He went into the design process with a strong understanding of the technical and classical knowledge of how lenses worked in regard to sight and vision needs. Being well-versed in the contrasting lens types and the way glasses were made, he decided to carefully craft his vision from paper into a prototype. Utilizing his own spectacles, he found his precise prescription for both his convex and concave lens types, then made them into half circles, then heated them onto each other to create one cohesive circular lens. He then inserted this ingenious lens design into his spectacle frames and created the revolutionary invention: the double spectacle. These new lenses were Benjamin Franklin’s new everyday glasses. He took them everywhere he went, and quickly realized how much of an impact they had made on his quality of life. Franklin quickly came to like his new invention saying, “by this means, as I wear my spectacles constantly, I have only to move my eyes up or down, as I want to see distinctly far or near, the proper glasses being always ready.”4 He even reported his double spectacles playing a large role in his diplomatic career, stating, “when one’s ears are not well accustomed to the sounds of a language, a sight of the movement in the features of him that speaks help to explain; so that I understand French better by the help of my spectacles.”5

Benjamin Franklin’s bifocal prototype | Courtesy of blogspot

Almost in every area of his life, Franklin was seeing this seemingly simple invention make an impact. From being able to just move his head to access distance or near vision, to improving his abilities in diplomatic endeavors, his simple invention was more of an asset than he expected it to be. These new spectacles allowed Franklin the ease of life necessary to improve his professional and personal endeavors. Benjamin Franklin’s quest for knowledge and innovation was almost always free to the public. Very little of his works and innovations were patented or kept from public domains. He was a large supporter of education and the dissemination of information to improve society. Franklin was so open to providing others with his new design that “while in Passy, outside Paris, he described (i.e bifocal) double spectacles in a letter, dated 21 August 1784, to his ‘Dear Old Friend,’ the philanthropist, George Whately.”6 Encompassed in the letter he even replicated a detailed drawing of the double spectacles to his friend based on his final sketch. This act completely gave away the concept and design of his bifocals in order to provide his friend with the ease of life he had provided himself. Franklin even urged his friend to publish the invention by saying, “I send you herewith the sketch I promis’d you. Perhaps it may be of use to publish something of the kind.”7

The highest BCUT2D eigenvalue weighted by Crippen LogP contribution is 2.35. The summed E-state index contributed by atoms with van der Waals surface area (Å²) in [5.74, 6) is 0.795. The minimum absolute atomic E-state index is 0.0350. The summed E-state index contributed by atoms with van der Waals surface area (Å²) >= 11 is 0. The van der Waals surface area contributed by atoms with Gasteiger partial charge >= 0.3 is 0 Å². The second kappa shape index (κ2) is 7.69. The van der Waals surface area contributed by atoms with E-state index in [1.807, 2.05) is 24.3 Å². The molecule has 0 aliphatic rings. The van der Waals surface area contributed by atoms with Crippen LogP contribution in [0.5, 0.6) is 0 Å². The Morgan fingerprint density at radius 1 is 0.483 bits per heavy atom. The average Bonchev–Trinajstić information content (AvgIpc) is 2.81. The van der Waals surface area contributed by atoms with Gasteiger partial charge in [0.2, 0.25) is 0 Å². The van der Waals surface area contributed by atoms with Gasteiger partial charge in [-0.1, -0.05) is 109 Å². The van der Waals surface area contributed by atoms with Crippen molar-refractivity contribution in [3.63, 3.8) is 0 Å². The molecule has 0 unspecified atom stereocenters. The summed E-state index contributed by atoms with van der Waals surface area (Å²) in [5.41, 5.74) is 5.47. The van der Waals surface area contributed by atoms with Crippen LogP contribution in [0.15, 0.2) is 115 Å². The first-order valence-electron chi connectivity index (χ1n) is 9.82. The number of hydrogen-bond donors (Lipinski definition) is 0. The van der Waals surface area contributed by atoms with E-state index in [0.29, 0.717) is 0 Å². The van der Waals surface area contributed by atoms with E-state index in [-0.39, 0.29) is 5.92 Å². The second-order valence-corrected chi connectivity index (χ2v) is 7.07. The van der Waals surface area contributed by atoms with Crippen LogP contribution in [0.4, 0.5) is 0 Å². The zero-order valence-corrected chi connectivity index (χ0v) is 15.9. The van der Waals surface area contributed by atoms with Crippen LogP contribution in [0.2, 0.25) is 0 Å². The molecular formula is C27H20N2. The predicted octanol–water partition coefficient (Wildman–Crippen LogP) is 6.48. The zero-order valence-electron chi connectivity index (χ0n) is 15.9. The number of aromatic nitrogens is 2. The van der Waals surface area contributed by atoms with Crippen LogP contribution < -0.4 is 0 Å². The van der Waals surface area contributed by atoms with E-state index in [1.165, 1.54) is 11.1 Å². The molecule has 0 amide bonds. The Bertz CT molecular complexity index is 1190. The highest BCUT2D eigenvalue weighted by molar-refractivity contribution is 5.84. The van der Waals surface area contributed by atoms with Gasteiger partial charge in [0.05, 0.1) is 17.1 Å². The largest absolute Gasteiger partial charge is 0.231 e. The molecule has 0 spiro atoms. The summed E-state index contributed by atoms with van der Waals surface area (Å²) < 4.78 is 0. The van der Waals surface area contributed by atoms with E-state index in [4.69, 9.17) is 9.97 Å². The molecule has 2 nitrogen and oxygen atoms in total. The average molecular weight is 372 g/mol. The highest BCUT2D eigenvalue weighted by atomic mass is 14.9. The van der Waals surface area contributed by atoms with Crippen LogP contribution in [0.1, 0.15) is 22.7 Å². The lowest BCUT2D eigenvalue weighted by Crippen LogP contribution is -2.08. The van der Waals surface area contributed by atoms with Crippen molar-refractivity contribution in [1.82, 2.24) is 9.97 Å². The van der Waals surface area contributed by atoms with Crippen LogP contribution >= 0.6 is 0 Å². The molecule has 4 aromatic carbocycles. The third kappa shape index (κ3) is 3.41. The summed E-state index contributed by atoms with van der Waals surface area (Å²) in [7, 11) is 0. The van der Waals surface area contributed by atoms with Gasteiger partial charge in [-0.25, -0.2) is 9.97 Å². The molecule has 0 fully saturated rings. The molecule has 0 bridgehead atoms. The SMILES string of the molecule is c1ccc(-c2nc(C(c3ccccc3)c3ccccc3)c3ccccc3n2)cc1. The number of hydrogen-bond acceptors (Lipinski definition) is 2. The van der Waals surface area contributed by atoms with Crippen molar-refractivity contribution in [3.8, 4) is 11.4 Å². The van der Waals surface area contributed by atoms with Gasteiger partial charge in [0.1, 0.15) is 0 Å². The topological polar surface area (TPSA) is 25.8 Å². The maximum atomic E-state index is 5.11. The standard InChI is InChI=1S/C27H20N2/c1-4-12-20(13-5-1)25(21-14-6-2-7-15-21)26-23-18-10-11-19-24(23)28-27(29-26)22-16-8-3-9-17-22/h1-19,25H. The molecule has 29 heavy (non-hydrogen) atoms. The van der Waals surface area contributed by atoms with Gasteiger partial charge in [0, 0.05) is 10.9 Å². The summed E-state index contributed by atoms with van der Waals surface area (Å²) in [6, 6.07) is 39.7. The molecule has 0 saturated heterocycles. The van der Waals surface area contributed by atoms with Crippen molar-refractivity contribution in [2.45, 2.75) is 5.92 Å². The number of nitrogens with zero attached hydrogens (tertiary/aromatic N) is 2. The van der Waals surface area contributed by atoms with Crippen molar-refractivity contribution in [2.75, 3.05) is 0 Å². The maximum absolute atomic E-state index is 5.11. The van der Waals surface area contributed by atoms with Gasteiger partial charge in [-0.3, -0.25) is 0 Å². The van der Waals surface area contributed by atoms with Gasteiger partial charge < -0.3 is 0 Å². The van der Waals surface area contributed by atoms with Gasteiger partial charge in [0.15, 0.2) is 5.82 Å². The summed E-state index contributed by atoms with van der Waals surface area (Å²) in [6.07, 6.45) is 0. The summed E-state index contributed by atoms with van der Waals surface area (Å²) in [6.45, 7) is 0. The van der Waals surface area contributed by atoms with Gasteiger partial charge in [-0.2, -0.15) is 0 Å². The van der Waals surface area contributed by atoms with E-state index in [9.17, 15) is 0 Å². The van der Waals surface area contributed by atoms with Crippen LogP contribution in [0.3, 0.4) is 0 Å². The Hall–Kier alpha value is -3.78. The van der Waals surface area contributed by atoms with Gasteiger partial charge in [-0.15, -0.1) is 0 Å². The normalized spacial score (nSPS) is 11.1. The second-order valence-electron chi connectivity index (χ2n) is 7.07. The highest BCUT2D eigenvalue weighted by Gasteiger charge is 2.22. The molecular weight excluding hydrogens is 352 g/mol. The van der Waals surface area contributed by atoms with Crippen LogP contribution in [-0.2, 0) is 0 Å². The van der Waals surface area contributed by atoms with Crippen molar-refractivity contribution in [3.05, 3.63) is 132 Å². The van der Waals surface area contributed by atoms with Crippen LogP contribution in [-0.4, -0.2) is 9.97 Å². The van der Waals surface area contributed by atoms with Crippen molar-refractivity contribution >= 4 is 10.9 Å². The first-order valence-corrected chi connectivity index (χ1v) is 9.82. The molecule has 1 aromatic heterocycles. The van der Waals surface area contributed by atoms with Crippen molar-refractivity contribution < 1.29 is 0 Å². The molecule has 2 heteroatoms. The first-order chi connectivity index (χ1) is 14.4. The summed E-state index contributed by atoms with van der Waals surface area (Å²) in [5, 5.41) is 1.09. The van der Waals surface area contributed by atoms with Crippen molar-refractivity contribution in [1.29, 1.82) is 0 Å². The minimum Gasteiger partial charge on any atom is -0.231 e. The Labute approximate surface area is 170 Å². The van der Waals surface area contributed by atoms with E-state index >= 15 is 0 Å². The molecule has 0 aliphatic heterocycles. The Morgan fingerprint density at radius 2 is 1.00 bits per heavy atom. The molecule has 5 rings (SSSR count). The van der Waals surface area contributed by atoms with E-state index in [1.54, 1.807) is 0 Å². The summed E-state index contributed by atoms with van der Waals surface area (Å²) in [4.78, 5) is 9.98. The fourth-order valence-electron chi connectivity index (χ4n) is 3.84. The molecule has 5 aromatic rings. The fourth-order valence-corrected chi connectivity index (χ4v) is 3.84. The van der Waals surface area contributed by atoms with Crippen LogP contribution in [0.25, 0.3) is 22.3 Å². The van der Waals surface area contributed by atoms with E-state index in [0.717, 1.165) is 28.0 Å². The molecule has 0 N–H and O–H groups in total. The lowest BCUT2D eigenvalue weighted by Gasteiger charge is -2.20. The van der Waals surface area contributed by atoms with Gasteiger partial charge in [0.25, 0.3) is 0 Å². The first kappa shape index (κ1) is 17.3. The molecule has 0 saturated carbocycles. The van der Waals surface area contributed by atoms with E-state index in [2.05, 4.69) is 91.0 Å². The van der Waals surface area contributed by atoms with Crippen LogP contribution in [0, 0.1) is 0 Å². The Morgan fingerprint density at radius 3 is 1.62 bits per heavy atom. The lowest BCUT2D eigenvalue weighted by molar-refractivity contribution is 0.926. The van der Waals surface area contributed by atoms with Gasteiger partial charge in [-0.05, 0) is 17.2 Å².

Benjamin Franklin used his invention to help those he cared about, as he did with most of the inventions he created. He didn’t try to advertise his inventions, but instead provided insight into how to make them and use them to better society as a whole. Benjamin Franklin’s ingenious spectacle design completely reshaped eyewear and was one of the many reasons he is known today as an iconic figure in American history. In inventing the double lenses, he created a new form of eyewear that has ever since been used, even to this day; and we now call them bifocals. Since their creation, they steadily increased in popularity to the point where they almost completely replaced the old way of making two separate spectacles. To this day adults over the age of forty all over the world use bifocals. These glasses are the preferred eyewear of choice for the same reason Benjamin Franklin made them in the first place. Recent technologies have implemented advancements to Franklin’s double spectacle design, such as improved stability between the separated lenses in order to keep them from falling apart. Another new advancement towards bifocals is called progressive lenses, which completely eliminate the lines between the separate convex and concave lenses. These new impacts on eyewear would not have been done without the genius and ingenuity of Benjamin Franklin. His impact on early American politics from the domestic stage to international and the technology in early America is unmatched. His vision for a greater America wasn’t just in attending the Constitutional Convention or international diplomacy, but in the advancement of technology and innovation. Benjamin Franklin shows that critical thinking and creativity birth innovation, which allowed him to leave a legacy of high stature and esteem.

  1. Nathan G. Goodman, ed., “Front Matter,” in The Ingenious Dr. Franklin, Selected Scientific Letters of Benjamin Franklin (University of Pennsylvania Press, 1931), i–iv, 54-55.
  2. Albert Henry Smyth, The Writings of Benjamin Franklin Collected and Edited With a Life and Introduction (Alpha Edition, 2020), 337-338.
  3. Lee Ann Potter, “From Inconvenience to Inspiration,” The Science Teacher 86, no. 1 (August 2018): 60.
  4. Nathan G. Goodman, ed., The Ingenious Dr. Franklin, Selected Scientific Letters of Benjamin Franklin (University of Pennsylvania Press, 1931), i–iv, 54-55.
  5. Nathan G. Goodman, ed., “Front Matter,” in The Ingenious Dr. Franklin, Selected Scientific Letters of Benjamin Franklin (University of Pennsylvania Press, 1931), i–iv, 54-55.
  6. John R. Levene, “Benjamin Franklin, F.R.S., Sir Joshua Reynolds, F.R.S., P.R.A., Benjamin West, P.R.A. and the Invention of Bifocals,” Notes and Records of the Royal Society of London 27, no. 1 (August 1, 1972): 141–142.
  7. Nathan G. Goodman, ed., “Front Matter,” in The Ingenious Dr. Franklin, Selected Scientific Letters of Benjamin Franklin (University of Pennsylvania Press, 1931), i–iv, 54-55.